1. Children, money, sex and housework; these are the things you must come to agreement on.
2. The clichéd advice is often correct: Date nights, compliments, indulging his or her bids for attention — these all make a difference, as does the lack of them. The two of you (or more; shout-out to the polyamorous) like each other enough to have committed to, theoretically, a lifetime together, yes? So it makes sense you'd likewise prioritize committing a few hours each week to reinforcing and building your relationship. Important note: For this to work, you can't just call it "date night" and then spend the whole time revisiting disagreements or unleashing pent-up resentments. The key word is "date." If you need to converse about the bills, then create "bill night." If you need to talk about how he never puts the dishes away, arrange for a "household responsibilities" moment. If you need to communicate about her propensity for polishing off a bottle of wine nightly, make an appointment with a marriage counselor. Date night should be fun. You must have fun together if you're going to keep hanging out for years and years! Think about what the other person enjoys and get creative. If he or she is crazy busy all the time, maybe a simple dinner out is the best option, but don't overlook the bonding that can happen over doing something physical or learning something new together. Dance lessons, cooking classes, agate hunting, a book club for two — choose your own adventure. It can be simple; a couple I adore has a "cheese board moment," where they put together a lovely assortment of snacks and then sit, snack and talk. Simple! Fancy! Your options are limited only by your imagination and joint preferences. What's not negotiable is this: Focus on your partner and put your phone away.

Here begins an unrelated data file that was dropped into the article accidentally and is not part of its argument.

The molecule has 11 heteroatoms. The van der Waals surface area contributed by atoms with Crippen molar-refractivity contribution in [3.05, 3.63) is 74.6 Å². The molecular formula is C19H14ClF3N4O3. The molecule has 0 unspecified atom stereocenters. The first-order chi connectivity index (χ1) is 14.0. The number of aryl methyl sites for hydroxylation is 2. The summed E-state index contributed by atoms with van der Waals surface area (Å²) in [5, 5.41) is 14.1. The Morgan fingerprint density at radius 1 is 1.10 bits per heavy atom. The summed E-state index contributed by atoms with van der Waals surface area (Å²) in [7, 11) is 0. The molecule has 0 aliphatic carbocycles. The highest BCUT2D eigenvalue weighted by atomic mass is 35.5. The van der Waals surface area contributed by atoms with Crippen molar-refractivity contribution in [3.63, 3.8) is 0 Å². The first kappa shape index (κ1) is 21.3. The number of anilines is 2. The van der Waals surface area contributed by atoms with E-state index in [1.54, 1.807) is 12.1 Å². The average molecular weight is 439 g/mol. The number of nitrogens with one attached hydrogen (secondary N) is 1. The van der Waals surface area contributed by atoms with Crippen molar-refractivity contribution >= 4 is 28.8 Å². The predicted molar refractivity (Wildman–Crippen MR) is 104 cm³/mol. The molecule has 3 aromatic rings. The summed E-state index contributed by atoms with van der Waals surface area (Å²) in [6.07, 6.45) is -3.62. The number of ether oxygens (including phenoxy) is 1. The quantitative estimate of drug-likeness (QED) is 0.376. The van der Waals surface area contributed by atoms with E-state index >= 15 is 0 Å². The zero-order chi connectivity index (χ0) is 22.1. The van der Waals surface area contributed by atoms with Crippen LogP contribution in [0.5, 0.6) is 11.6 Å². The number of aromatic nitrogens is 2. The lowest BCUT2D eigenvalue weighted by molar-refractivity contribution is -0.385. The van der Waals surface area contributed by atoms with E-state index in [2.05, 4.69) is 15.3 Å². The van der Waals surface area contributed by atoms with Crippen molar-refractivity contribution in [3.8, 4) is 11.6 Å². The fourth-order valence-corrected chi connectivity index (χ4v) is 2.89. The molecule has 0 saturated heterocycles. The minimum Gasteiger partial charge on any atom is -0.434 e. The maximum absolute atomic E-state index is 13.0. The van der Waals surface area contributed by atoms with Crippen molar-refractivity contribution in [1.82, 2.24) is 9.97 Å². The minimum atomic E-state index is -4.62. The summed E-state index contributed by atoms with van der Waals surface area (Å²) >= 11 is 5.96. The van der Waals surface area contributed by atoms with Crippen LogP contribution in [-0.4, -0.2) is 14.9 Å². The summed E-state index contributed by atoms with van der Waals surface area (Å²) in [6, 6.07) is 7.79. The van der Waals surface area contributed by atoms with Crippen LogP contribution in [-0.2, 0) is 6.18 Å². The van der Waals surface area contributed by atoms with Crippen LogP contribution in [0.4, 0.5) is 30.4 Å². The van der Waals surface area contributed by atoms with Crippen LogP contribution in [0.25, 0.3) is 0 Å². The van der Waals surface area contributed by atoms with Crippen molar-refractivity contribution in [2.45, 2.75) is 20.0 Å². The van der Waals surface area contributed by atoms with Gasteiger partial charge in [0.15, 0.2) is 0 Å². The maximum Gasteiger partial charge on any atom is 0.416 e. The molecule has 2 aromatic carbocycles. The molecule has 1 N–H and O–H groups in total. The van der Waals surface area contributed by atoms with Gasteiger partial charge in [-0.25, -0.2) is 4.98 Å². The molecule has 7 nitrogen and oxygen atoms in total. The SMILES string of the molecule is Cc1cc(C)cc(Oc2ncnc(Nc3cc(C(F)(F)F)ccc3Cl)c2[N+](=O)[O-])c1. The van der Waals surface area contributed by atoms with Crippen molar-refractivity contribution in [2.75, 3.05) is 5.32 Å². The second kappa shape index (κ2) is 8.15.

3. If one of you is an asshole, this won't work. Don't be an asshole. If you're married to an asshole, get out.
4. Kindness and generosity. Kindness and generosity. Kindness and generosity. Be kind: Assume the other person has good intent. He's not really trying to make you crazy by constantly asking what seem like ridiculous questions when you're trying to double down on a writing project. He just can't find the spatula and has no one else to turn to for help. She doesn't mean to set your teeth on edge when she uses phrases you despise. Repeatedly. Refrain from yelling, "Jesus Christ, would you stop?" Refrain from yelling, generally. Try, "Hey babe, this might sound petty, but it's important to me that you unload the goddamn dishwasher from time to — " Wait, that's not quite right. But you get the drift. Part of kindness is being generous with your attention. Yes, you've had a long day and now he wants to show you some baseball highlight when all you want to do is finish the crossword (YOLO). Give him those few minutes anyway. On the flipside, be aware of demanding too much attention from your partner. He or she is not responsible for entertaining you at all times. Sometimes kindness is taking care of your own needs.
5. Despite the title of this column, the goal is not longevity; it's love. More marriages end in divorce than last — which is OK, as we're all trying to figure out life and love and compatibility and sometimes that's the direction that's necessary — and, according to people who study this stuff for a living, relatively few marriages are happy and healthy. Staying together to stay together means little. If you've been together for 23 years but 21.5 of those have been miserable, then wow, what a waste of life. If you're unhappy on a regular basis, fix it sooner rather than later. Talk. If you can't talk, get to a counselor. If you had a broken arm, you'd go to a doctor, right? If you have a broken relationship, it's okay to find a professional someone to assist in mending it.
BONUS: People get married, so hence the advice, but marriage is just one kind of relationship — a benefit of our modern times is that the social structures that made marriage more of a necessity have shifted. So get married if you want to (shout-out to #LoveWins!) or rock the single life if it suits you. But aim for kindness and generosity regardless.